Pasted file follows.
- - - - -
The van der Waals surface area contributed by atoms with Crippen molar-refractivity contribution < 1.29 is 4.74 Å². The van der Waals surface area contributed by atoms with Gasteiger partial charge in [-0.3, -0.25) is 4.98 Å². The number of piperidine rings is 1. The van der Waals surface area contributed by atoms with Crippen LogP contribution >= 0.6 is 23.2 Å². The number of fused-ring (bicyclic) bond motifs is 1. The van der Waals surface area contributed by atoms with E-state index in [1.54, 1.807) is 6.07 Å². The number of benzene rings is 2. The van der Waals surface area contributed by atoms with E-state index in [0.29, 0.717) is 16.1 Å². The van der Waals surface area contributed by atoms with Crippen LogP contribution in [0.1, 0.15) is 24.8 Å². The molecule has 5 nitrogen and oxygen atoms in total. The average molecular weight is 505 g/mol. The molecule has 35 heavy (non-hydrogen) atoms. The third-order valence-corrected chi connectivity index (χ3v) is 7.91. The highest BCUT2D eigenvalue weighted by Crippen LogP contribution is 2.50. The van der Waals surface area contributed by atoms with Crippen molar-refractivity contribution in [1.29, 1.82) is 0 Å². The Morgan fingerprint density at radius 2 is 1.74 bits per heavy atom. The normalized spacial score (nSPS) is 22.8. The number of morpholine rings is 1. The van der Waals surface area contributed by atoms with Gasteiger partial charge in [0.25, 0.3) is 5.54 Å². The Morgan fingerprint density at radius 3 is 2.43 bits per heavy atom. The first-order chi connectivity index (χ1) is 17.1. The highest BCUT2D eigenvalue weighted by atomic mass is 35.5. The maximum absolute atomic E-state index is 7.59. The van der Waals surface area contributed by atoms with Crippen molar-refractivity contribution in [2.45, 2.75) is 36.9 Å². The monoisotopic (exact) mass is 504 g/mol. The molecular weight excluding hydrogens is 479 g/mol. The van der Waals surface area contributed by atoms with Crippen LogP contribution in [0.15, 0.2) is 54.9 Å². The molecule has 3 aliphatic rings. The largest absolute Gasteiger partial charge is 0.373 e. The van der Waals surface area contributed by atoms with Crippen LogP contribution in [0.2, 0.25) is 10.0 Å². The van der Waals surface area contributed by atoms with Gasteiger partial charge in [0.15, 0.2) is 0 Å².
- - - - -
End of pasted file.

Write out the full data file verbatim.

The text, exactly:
The van der Waals surface area contributed by atoms with Crippen molar-refractivity contribution < 1.29 is 4.74 Å². The van der Waals surface area contributed by atoms with Gasteiger partial charge in [-0.3, -0.25) is 4.98 Å². The number of piperidine rings is 1. The van der Waals surface area contributed by atoms with Crippen LogP contribution >= 0.6 is 23.2 Å². The number of fused-ring (bicyclic) bond motifs is 1. The van der Waals surface area contributed by atoms with E-state index in [1.54, 1.807) is 6.07 Å². The number of benzene rings is 2. The van der Waals surface area contributed by atoms with E-state index in [0.29, 0.717) is 16.1 Å². The van der Waals surface area contributed by atoms with Crippen LogP contribution in [0.1, 0.15) is 24.8 Å². The molecule has 5 nitrogen and oxygen atoms in total. The average molecular weight is 505 g/mol. The molecule has 35 heavy (non-hydrogen) atoms. The third-order valence-corrected chi connectivity index (χ3v) is 7.91. The highest BCUT2D eigenvalue weighted by Crippen LogP contribution is 2.50. The van der Waals surface area contributed by atoms with Crippen molar-refractivity contribution in [1.29, 1.82) is 0 Å². The Morgan fingerprint density at radius 2 is 1.74 bits per heavy atom. The normalized spacial score (nSPS) is 22.8. The number of morpholine rings is 1. The van der Waals surface area contributed by atoms with Gasteiger partial charge in [0.25, 0.3) is 5.54 Å². The Morgan fingerprint density at radius 3 is 2.43 bits per heavy atom. The first-order chi connectivity index (χ1) is 17.1. The highest BCUT2D eigenvalue weighted by atomic mass is 35.5. The maximum absolute atomic E-state index is 7.59. The van der Waals surface area contributed by atoms with Crippen molar-refractivity contribution in [2.45, 2.75) is 36.9 Å². The monoisotopic (exact) mass is 504 g/mol. The molecular weight excluding hydrogens is 479 g/mol. The van der Waals surface area contributed by atoms with Crippen LogP contribution in [0.15, 0.2) is 54.9 Å². The molecule has 3 aliphatic rings. The largest absolute Gasteiger partial charge is 0.373 e. The van der Waals surface area contributed by atoms with Crippen LogP contribution in [0.2, 0.25) is 10.0 Å². The van der Waals surface area contributed by atoms with Gasteiger partial charge in [0.15, 0.2) is 0 Å².